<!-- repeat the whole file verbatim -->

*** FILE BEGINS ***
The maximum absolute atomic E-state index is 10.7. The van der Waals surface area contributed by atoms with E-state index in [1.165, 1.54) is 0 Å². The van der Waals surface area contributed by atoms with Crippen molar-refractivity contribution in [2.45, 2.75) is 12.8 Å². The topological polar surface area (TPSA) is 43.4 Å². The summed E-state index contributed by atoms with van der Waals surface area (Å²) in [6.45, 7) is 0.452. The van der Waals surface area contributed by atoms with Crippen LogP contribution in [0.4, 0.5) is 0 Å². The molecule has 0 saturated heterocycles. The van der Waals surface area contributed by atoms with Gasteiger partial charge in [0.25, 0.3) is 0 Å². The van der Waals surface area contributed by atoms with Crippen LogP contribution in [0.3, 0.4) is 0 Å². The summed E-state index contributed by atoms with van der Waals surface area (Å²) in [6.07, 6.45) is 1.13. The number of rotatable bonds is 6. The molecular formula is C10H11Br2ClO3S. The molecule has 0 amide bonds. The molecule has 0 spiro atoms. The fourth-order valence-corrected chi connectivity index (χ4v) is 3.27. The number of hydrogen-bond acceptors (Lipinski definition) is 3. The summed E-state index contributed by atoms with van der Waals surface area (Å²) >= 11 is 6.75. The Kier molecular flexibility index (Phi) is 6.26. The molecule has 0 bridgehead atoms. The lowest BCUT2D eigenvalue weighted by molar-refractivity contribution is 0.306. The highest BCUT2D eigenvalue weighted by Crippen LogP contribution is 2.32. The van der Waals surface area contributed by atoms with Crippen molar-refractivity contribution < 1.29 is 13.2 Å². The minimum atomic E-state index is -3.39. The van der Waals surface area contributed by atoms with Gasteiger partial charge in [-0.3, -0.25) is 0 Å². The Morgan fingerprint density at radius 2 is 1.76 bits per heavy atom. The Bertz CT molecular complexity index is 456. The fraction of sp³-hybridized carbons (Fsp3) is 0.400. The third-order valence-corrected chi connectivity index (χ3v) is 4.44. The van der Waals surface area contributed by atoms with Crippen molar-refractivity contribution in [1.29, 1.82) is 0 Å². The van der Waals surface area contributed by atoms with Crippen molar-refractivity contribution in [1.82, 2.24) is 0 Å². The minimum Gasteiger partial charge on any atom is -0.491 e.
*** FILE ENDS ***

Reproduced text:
The maximum absolute atomic E-state index is 10.7. The van der Waals surface area contributed by atoms with E-state index in [1.165, 1.54) is 0 Å². The van der Waals surface area contributed by atoms with Crippen molar-refractivity contribution in [2.45, 2.75) is 12.8 Å². The topological polar surface area (TPSA) is 43.4 Å². The summed E-state index contributed by atoms with van der Waals surface area (Å²) in [6.45, 7) is 0.452. The van der Waals surface area contributed by atoms with Crippen LogP contribution in [0.4, 0.5) is 0 Å². The molecule has 0 saturated heterocycles. The van der Waals surface area contributed by atoms with Gasteiger partial charge in [0.25, 0.3) is 0 Å². The van der Waals surface area contributed by atoms with Crippen LogP contribution in [0.3, 0.4) is 0 Å². The summed E-state index contributed by atoms with van der Waals surface area (Å²) in [6.07, 6.45) is 1.13. The number of rotatable bonds is 6. The molecular formula is C10H11Br2ClO3S. The molecule has 0 amide bonds. The molecule has 0 spiro atoms. The fourth-order valence-corrected chi connectivity index (χ4v) is 3.27. The number of hydrogen-bond acceptors (Lipinski definition) is 3. The summed E-state index contributed by atoms with van der Waals surface area (Å²) >= 11 is 6.75. The Kier molecular flexibility index (Phi) is 6.26. The molecule has 0 bridgehead atoms. The lowest BCUT2D eigenvalue weighted by molar-refractivity contribution is 0.306. The highest BCUT2D eigenvalue weighted by Crippen LogP contribution is 2.32. The van der Waals surface area contributed by atoms with Crippen molar-refractivity contribution < 1.29 is 13.2 Å². The minimum atomic E-state index is -3.39. The van der Waals surface area contributed by atoms with Gasteiger partial charge in [-0.3, -0.25) is 0 Å². The Morgan fingerprint density at radius 2 is 1.76 bits per heavy atom. The Bertz CT molecular complexity index is 456. The fraction of sp³-hybridized carbons (Fsp3) is 0.400. The third-order valence-corrected chi connectivity index (χ3v) is 4.44. The van der Waals surface area contributed by atoms with Crippen molar-refractivity contribution in [1.29, 1.82) is 0 Å². The van der Waals surface area contributed by atoms with Crippen molar-refractivity contribution in [1.82, 2.24) is 0 Å². The minimum Gasteiger partial charge on any atom is -0.491 e.